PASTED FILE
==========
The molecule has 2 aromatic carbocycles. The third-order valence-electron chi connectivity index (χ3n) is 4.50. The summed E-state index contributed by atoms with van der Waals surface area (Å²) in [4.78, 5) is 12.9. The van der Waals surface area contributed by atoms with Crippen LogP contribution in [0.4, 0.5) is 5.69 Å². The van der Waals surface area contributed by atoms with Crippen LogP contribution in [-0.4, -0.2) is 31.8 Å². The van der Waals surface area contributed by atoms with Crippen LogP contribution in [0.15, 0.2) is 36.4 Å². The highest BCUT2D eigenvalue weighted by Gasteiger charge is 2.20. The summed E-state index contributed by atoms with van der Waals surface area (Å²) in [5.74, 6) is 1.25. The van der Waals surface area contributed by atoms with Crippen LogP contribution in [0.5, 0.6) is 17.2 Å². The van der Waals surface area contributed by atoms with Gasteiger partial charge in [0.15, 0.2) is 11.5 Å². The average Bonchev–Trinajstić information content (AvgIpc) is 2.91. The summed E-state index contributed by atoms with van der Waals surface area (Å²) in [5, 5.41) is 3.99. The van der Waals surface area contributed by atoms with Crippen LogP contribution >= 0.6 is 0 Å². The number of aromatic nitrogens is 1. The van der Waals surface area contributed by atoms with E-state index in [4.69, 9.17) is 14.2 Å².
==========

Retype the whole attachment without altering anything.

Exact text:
The molecule has 2 aromatic carbocycles. The third-order valence-electron chi connectivity index (χ3n) is 4.50. The summed E-state index contributed by atoms with van der Waals surface area (Å²) in [4.78, 5) is 12.9. The van der Waals surface area contributed by atoms with Crippen LogP contribution in [0.4, 0.5) is 5.69 Å². The van der Waals surface area contributed by atoms with Crippen LogP contribution in [-0.4, -0.2) is 31.8 Å². The van der Waals surface area contributed by atoms with Crippen LogP contribution in [0.15, 0.2) is 36.4 Å². The highest BCUT2D eigenvalue weighted by Gasteiger charge is 2.20. The summed E-state index contributed by atoms with van der Waals surface area (Å²) in [5.74, 6) is 1.25. The van der Waals surface area contributed by atoms with Crippen LogP contribution in [0.5, 0.6) is 17.2 Å². The van der Waals surface area contributed by atoms with Gasteiger partial charge in [0.15, 0.2) is 11.5 Å². The average Bonchev–Trinajstić information content (AvgIpc) is 2.91. The summed E-state index contributed by atoms with van der Waals surface area (Å²) in [5, 5.41) is 3.99. The van der Waals surface area contributed by atoms with Crippen LogP contribution >= 0.6 is 0 Å². The number of aromatic nitrogens is 1. The van der Waals surface area contributed by atoms with E-state index in [4.69, 9.17) is 14.2 Å².